CA-1 pairs Napa Blue dog Mike Thompson with Butte County (which narrowly voted for Obama) Republican Wally Herger. The district basically consists of Napa, Yolo, Colusa, Sutter, ande Butte counties, along with the section of Sonoma County previously in CA-1. Those areas combined voted 60% for Obama, and that is the basic partisan orientation of this district. If that’s not Democratic enough, it could easily be made stronger by trading some Sonoma area territory with CA-6. Some relatively unpopulated parts of Yolo and Sutter Counties are cut out to provide a path for CA-4 to connect Yolo and Placer counties, and the city of Marysville in Yuba County is thrown in to equalize the population.

In the event that Herger decided to actually run in this district, he would almost certainly lose. Half of the districts population lives in Napa, Yolo, and Sonoma counties, and would vote heavily for Thomson. In the other half of the district, Herger might win, but would have a lot of trouble winning by enough to offset the heavily Democratic Napa/Yolo/Sonoma margin. It is also easier to imagine Thomson appealing to voters in Butte County than it is to imagine Herger appealing to San Francisco Bay area liberals.

But more than likely this is a moot point, because Herger would almost certainly take one look at CA-1 and opt to run in CA-2 instead, which includes a lot of his rural GOP base areas.

























CA-2

Incumbent: ?Wally Herger? (R), ?Tom McClintock? (R)
Previous District PVI: R+11
New District estimated Obama/McCain: 39% Obama, R+14
Current District 2008 (Est.) Demographics: 72% White
New District Demographics: 78% White

CA-2 serves to pack as many rural Northern California Republicans as possible into one district. It is the whitest district in California, and is very strongly Republican. CA-2 includes compact rural counties in Northern California, and snakes down through Placer, El Dorado, and Amador counties to pick up rural/exurban GOP areas, leaving closer in Sacramento suburbs in Placer County to CA-4, and leaving the more Democratic Lake Tahoe area to CA-10.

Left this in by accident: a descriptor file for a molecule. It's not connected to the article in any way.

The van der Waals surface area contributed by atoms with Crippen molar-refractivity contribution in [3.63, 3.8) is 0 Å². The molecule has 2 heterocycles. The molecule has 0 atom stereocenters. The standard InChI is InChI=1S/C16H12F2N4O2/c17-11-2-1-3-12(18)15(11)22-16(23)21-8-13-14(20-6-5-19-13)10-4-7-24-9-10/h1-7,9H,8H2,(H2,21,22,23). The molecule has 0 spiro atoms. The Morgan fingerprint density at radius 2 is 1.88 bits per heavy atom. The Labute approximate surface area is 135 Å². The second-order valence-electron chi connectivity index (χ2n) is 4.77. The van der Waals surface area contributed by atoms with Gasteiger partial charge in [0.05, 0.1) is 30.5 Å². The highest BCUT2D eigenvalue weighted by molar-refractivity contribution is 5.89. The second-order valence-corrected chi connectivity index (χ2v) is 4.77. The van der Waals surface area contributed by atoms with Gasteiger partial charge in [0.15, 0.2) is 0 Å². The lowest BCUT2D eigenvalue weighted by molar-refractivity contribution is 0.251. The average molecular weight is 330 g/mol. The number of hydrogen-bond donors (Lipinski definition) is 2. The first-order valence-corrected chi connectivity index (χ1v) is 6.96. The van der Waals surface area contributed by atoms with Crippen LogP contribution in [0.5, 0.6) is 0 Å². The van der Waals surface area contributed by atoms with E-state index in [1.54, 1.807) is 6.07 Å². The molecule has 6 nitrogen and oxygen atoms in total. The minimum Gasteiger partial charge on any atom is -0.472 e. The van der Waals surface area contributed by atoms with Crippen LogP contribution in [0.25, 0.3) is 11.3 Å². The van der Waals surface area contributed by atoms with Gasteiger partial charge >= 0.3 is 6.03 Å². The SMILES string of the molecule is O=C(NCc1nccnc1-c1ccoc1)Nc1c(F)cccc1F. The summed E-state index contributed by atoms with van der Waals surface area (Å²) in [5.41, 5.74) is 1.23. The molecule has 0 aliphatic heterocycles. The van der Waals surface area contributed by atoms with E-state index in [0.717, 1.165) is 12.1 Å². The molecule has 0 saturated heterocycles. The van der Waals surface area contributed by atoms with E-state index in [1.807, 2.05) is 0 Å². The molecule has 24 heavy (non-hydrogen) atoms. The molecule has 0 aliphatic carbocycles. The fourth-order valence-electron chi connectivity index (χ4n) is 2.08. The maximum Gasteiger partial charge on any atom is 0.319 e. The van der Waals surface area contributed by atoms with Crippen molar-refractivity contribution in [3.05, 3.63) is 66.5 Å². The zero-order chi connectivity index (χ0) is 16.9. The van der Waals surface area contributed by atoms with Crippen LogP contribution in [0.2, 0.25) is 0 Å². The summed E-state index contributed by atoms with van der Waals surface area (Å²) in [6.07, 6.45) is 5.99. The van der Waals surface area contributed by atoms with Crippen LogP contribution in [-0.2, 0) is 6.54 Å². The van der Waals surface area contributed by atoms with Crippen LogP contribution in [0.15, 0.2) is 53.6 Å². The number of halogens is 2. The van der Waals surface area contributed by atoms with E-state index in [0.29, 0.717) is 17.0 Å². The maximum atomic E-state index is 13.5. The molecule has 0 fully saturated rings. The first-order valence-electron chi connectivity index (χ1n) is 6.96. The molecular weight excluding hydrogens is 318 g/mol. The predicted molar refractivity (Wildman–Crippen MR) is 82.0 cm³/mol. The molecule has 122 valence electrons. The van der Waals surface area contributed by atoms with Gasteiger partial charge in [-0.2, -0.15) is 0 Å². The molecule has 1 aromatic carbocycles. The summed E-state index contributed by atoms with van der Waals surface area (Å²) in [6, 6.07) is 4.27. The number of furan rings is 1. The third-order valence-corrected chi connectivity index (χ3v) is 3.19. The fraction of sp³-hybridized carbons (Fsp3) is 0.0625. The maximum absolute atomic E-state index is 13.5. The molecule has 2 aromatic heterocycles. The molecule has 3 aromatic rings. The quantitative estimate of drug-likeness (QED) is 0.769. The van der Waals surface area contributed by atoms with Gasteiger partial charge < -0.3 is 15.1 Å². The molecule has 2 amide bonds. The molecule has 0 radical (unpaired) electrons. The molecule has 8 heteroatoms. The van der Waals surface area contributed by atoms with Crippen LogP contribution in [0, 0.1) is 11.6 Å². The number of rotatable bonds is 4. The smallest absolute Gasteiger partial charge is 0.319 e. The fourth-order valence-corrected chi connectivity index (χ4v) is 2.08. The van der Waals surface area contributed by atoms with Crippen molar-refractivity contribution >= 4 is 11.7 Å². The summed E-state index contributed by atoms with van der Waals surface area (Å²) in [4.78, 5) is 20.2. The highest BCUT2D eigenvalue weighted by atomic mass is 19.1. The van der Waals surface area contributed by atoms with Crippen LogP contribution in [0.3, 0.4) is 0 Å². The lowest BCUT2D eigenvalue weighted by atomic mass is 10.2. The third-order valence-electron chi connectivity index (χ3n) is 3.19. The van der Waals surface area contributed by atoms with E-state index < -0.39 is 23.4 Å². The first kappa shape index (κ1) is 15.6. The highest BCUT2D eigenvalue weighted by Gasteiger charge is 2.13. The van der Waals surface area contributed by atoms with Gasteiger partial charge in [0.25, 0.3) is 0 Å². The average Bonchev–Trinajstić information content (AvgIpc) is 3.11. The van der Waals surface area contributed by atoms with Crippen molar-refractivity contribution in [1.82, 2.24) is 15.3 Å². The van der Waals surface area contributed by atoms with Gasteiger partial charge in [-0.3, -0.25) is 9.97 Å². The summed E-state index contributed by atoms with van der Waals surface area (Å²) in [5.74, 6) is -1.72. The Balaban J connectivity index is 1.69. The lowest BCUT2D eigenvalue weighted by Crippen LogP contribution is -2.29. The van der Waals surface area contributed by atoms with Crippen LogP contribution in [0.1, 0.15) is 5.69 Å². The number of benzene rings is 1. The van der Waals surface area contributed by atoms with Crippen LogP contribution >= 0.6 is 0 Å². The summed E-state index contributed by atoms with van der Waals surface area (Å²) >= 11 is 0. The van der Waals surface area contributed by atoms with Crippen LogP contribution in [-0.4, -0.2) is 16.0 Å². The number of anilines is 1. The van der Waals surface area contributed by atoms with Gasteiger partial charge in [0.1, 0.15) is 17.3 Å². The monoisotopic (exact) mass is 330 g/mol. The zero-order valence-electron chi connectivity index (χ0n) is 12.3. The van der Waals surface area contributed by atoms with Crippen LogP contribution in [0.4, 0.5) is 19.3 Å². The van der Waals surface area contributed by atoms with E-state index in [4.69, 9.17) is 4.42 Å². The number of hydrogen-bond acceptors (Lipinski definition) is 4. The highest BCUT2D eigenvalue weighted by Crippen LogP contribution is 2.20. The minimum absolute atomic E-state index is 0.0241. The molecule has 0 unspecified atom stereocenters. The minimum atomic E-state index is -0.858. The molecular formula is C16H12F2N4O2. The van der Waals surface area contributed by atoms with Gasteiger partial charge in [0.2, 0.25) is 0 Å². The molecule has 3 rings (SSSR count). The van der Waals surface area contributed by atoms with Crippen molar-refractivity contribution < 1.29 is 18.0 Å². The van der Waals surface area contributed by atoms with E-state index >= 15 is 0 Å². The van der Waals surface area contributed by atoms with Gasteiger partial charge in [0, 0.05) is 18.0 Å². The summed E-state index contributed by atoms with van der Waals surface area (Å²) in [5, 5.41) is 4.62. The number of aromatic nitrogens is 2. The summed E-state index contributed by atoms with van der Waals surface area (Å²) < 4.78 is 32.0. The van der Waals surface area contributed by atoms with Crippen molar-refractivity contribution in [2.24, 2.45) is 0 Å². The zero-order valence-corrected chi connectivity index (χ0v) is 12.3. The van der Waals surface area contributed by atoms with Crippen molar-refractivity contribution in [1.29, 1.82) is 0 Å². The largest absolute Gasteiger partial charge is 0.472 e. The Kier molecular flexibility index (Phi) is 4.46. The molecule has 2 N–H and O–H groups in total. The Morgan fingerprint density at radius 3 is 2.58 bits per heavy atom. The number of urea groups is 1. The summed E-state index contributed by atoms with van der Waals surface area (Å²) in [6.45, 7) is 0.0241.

As discussed with CA-1, Wally Herger would probably run in this district, even though he lives in the new CA-1. Tom McClintock would also probably want prefer to run in this district than in a swing district, even though he lives in the new CA-5. In the event of a primary between Herger and McClintock, Herger would probably prevail because slightly more of the new CA-2 comes from Herger’s old district than from the old CA-4, and Herger has longer standing actual ties to the area than McClintock.

























CA-3

Incumbent: Dan Lungren (R)
Previous District PVI: R+6
New District estimated Obama/McCain: 57% Obama, D+4
Current District 2008 (Est.) Demographics: 65% White
New District Demographics: 56% White

CA-3 is now entirely within Sacramento County, and is substantially more Democratic than the old CA-3, which voted narrowly for Obama. There is a delicate balancing act here between hurting Lungren and keeping Matsui secure. It would be possible to make CA-3 even more Democratic, but not without dragging CA-5 under roughly D+10, which I wanted to avoid. It is not a complete certainty that Lungren would lose in this district, but it is a certainly that he would face very competitive elections every 2 years until he does.